Pizza Pockets

Pizza Pockets, Pizza Stromboli, A Better Mac and Cheese, and more recipes like these are frequenting my blog.  Can you tell what my kids like?  Yep, pizza and pasta.  What red-blooded American kid (or adult) doesn’t like some form of them?

Pizza Pockets turned out to be a fun recipe for several reasons.  First of all, it was the simplest homemade dough I’ve ever made.  Thankfully, it didn’t require use of what my friend, Carla, calls “the fickle beast”…namely yeast and all the pesky rising, punching down, rising, etc.  Secondly, my kids and I had a great, albeit messy, time making these.  Perhaps most importantly, they were quite tasty and make a nutritious “fast food” lunch or dinner when cooked from frozen.

If you’re wondering about the pizza dough, it’s final baked texture is similar to that of a store-bought pie crust–flaky and thin-crust-like.  Give it a try with any toppings you enjoy inside it and a little pizza dipping sauce on the side, and I’d say you have a winner dinner.

Pizza Pockets

Makes:  about 20 pizza pockets, depending on how big you make them
From:  Original recipe from 

3 1/2 cups whole wheat flour
1 t. sea salt
1 cup melted butter
1 cup plain yogurt

Stir ingredients together until thoroughly mixed.  You can make these pockets right away, or you can allow this dough to soak for 12-24 hours in order to break down the phytates and make the grain more easily digestible(We rolled out our dough and used a cup to cut out circles.  Then, I rolled the circles out even more.)

Pizza Sauce:
1 1/2 cups tomato sauce
1/2 t. garlic powder
1 1/2 t. oregano
1 1/2 t. basil

Stir together and simmer for a few minutes.  (I just used 1 1/2 cups store-bought pizza sauce.  I like Muir Glen’s Organic Pizza Sauce.)

Pizza Pocket Fillings:
Grated mozzarella or white cheddar cheese, chopped ham, spinach, peppers, mushrooms, olives, etc

To form a Pizza Pocket:
Roll a small ball of dough into a circle.  Place 1-2 tablespoons of pizza sauce in the center.  Put in a small amount of your choice of toppings.  Fold the dough in half.  Use a fork to pinch the edges together.  Poke a few holes in the top of each one with a fork to allow for steam to release during baking.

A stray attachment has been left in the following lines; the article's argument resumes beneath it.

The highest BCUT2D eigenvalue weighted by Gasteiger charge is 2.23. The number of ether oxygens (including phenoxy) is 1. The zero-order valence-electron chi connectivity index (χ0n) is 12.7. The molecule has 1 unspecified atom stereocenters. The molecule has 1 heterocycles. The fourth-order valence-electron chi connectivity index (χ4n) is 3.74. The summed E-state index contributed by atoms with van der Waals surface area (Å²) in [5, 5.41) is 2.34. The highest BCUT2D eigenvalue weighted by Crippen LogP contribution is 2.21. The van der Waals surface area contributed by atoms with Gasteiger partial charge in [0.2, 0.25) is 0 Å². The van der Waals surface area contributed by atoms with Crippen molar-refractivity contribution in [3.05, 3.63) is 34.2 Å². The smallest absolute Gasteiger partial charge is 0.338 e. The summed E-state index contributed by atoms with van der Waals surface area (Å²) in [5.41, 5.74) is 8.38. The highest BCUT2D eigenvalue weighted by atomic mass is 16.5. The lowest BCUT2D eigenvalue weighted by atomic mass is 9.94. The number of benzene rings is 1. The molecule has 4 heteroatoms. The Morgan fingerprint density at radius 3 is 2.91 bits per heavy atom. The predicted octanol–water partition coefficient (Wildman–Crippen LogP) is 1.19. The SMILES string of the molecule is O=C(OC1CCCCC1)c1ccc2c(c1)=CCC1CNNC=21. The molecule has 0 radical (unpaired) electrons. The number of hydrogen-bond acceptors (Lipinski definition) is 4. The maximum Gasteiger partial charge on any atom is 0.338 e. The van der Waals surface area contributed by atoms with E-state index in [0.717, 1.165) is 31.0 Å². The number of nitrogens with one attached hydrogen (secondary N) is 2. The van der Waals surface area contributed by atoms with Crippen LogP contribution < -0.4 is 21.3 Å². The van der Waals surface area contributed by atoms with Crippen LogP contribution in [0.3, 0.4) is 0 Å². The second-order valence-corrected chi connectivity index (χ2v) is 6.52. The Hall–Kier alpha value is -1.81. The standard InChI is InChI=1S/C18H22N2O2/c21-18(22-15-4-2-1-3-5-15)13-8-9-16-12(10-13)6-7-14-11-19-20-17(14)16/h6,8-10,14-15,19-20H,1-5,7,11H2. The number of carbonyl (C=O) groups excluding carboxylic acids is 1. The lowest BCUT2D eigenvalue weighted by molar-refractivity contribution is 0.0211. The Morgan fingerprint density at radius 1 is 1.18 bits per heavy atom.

To Freeze for Later:
Lay Pizza Pockets on a cookie sheet lined with parchment paper (I had to use foil this time).  Freeze for about one hour.  Pop them off the cookie sheet and put them into a freezer bag…and back into the freezer.

Bake your Pizza Pockets:

For frozen Pizza Pockets, bake in a 400 degree oven for 30 minutes.  If the Pizza Pockets are thawed, bake at 400 degrees for 20 minutes.

Serve with some marinara or pizza sauce for dipping.

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  1. Maeve says

    I tried this tonight and the dough was so hard to work with. I made the mistake of letting it sit in the refrigerator. After heating it a bit we were able to roll it out, but it cracked easily and never worked as we tried to fold it over. I finally settled on using the dough for mini-pizzas and freezing the left over pieces for future mini-pieces. The good news is that the two-year-old loved the final product.

    Any advice?

  2. Rachel says

    Hi Maeve, Sorry this was such a frustrating experience. I hate it when I spend a lot of time (and make a huge mess) making something that doesn’t really work out! It’s been years since I’ve made this recipe, to be honest. I remember making it twice and it being decent tasting, but it was too much work to fit into the regular rotation. I’m guessing the cooler weather (and maybe kitchen?) did indeed make the dough harder to work with. I also may have used white whole wheat flour, which is finer. Maybe that made a difference.

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